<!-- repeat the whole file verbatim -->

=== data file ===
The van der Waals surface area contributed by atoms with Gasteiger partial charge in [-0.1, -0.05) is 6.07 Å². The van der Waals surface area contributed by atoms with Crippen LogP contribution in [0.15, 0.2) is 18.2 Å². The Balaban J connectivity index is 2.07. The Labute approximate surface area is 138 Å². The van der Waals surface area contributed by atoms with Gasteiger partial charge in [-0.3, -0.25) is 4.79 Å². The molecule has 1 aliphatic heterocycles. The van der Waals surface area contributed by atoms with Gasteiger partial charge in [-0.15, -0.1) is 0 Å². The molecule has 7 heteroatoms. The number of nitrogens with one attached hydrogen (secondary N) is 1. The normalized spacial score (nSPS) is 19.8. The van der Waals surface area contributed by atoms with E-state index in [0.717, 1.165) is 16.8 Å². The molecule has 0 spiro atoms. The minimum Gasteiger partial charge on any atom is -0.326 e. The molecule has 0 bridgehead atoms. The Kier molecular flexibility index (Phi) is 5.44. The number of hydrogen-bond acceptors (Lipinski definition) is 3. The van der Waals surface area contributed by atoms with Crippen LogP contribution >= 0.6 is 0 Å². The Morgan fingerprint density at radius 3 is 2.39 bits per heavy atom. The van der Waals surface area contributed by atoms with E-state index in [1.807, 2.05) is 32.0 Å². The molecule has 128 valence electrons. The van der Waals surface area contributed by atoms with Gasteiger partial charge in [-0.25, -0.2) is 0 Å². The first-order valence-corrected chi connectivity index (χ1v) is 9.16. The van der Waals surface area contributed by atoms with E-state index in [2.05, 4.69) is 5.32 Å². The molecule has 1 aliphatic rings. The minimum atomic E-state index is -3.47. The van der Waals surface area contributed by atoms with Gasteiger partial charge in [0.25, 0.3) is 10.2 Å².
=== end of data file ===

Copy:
The van der Waals surface area contributed by atoms with Gasteiger partial charge in [-0.1, -0.05) is 6.07 Å². The van der Waals surface area contributed by atoms with Crippen LogP contribution in [0.15, 0.2) is 18.2 Å². The Balaban J connectivity index is 2.07. The Labute approximate surface area is 138 Å². The van der Waals surface area contributed by atoms with Gasteiger partial charge in [-0.3, -0.25) is 4.79 Å². The molecule has 1 aliphatic heterocycles. The van der Waals surface area contributed by atoms with Gasteiger partial charge in [-0.15, -0.1) is 0 Å². The molecule has 7 heteroatoms. The number of nitrogens with one attached hydrogen (secondary N) is 1. The normalized spacial score (nSPS) is 19.8. The van der Waals surface area contributed by atoms with E-state index in [0.717, 1.165) is 16.8 Å². The molecule has 0 spiro atoms. The minimum Gasteiger partial charge on any atom is -0.326 e. The molecule has 0 bridgehead atoms. The Kier molecular flexibility index (Phi) is 5.44. The number of hydrogen-bond acceptors (Lipinski definition) is 3. The van der Waals surface area contributed by atoms with Crippen LogP contribution >= 0.6 is 0 Å². The Morgan fingerprint density at radius 3 is 2.39 bits per heavy atom. The van der Waals surface area contributed by atoms with E-state index in [1.807, 2.05) is 32.0 Å². The molecule has 128 valence electrons. The van der Waals surface area contributed by atoms with Gasteiger partial charge in [-0.25, -0.2) is 0 Å². The first-order valence-corrected chi connectivity index (χ1v) is 9.16. The van der Waals surface area contributed by atoms with E-state index in [2.05, 4.69) is 5.32 Å². The molecule has 1 aliphatic rings. The minimum atomic E-state index is -3.47. The van der Waals surface area contributed by atoms with Gasteiger partial charge in [0.25, 0.3) is 10.2 Å².